The “smart-aging” residential designs
of five Texas A&M architecture students earned them runner-up
and honorable mention honors in a 2003 national design competition,
“Aging in Place,” sponsored by the National Center
for Seniors Housing Research.
Robert Wilson and Zeel Ambekar tied for the competition’s
runner-up award with designs that focused on sites in Philadelphia.
They were sponsored by Bob Warden, an associate professor of architecture
at Texas A&M.
Wilson's Fishtowne community design was a high-density redevelopment
of a vacant industrial site along the Delaware River. Mixed-use
residential as well as multi-income housing were the mainstays
of the community in what jurors called an excellent example of
the new urbanism concept. "A successful community lasts even
after the place has aged,” wrote one reviewer of Wilson’s
Ambekar approached the design challenge by proposing shared housing
between students and older adults. The setting was a dense urban
area on the Schuykill River close to both the University of Pennsylvania
and Drexel University. Both students and older adults would benefit
from Ambekar’s arrangement because students would live in
a home environment, while the older adults enjoyed security and
daily interaction. The design incorporated renovation of existing
buildings as well as new construction.
Also in the winner’s circle, tied for honorable mention
honors, were Gaurang Sheth and the team of Dhiren Babaria and
Ankur Deshpande. Their faculty advisor was Mardelle Shepley, a
professor of architecture who for three consecutive years has
advised students who have placed among the annual competition’s
top three entries.
Gaurang Sheth's Lake Travis community design was a suburban cul-de-sac
cluster development within walking distance of amenities. It recognized
that aging in place concepts can be achieved in a typical suburban
In contrast, the team of Barbaria and Deshpande chose a site
in Suffolk County, New York on which to create the Mill Pond Senior
Housing Community. A very wealthy residential resort area, their
design was a multi-unit oceanfront structure featuring natural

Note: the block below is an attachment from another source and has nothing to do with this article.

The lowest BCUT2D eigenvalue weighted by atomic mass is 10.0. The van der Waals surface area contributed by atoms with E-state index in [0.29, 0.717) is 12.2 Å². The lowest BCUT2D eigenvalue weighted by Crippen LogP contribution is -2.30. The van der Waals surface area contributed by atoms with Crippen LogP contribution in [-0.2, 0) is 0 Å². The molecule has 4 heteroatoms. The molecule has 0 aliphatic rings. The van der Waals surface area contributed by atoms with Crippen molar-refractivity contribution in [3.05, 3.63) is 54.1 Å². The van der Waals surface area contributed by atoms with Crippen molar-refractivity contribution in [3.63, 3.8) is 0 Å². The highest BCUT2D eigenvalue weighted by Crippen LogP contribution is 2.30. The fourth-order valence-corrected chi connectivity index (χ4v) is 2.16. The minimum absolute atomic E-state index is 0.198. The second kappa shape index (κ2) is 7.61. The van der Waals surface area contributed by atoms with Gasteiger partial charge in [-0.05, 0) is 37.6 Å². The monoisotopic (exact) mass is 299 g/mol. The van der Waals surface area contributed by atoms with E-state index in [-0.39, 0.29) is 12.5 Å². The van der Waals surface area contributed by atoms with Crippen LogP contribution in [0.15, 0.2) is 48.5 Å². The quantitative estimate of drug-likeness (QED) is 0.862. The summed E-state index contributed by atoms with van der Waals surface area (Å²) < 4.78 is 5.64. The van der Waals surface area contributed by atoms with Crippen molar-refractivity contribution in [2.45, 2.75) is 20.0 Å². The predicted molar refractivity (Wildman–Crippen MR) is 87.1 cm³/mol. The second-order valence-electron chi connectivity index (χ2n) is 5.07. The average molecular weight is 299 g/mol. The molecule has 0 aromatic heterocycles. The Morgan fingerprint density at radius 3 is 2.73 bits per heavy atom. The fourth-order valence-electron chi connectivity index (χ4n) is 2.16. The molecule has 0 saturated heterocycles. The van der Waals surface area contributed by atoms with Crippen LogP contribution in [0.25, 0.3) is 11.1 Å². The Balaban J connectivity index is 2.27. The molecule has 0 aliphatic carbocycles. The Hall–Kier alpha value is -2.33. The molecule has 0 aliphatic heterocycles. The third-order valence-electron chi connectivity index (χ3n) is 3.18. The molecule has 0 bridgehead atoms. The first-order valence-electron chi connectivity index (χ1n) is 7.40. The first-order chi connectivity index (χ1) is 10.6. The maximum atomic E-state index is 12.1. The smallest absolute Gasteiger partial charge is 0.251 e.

light, accessibility, and controlled vistas.
The first place winner was Travis Bunt, an architecture student
at the University of Arizona who submitted a low-scale and adaptable
design that fit the historical context of the target neighborhood.
Bunt’s units were also easily adaptable to meet residents'
changing housing needs.
The competition encouraged students to address urban issues,
such as infill housing and smart growth, as well as aging in place.
Participants were asked to design a community on a 10-acre urban
site with transportation and other amenities in close proximity.
Over half of the competition entries came from students of architecture
programs. Other disciplines included architectural technology,
construction management/construction science, interior design,
and occupational therapy.
“We are impressed not only by the number of competition
entries, but also with their high quality,” said Mike Luzier,
president of the research center located in Upper Marlboro, Md.
“The home building industry will certainly benefit from
entrants' enhanced understanding of older adult housing issues,
such as the desire to age in place."
An esteemed panel of jurors reviewed all submissions based on
creativity, buildability, and livability. Jury members included:
Margaret Caulkins, Innovative Designs in Environments for an Aging
Society; Peter Katz, author of “The New Urbanism: Toward
an Architecture of Community”; Wolfgang Preiser, University
of Cincinnati; Barry Rosengarten, the Rosengarten Companies; Katherine
Salant, architect and syndicated newspaper columnist of "Your
New Home"; and Gerald Weisman, University of Wisconsin Milwaukee.
The National Center for Seniors' Housing Research was established
in the spring of 2000 by the National Association of Home Builders
Research Center in cooperation with the Administration on Aging
of the U.S. Department of Health and Human Services. The goal
of the Center is to enable all Americans to continue to live comfortably,
safely and independently in their own homes as they age regardless
of income or ability level.
To learn more about NCSHR projects visit their Web site at http://www.nahbrc.org.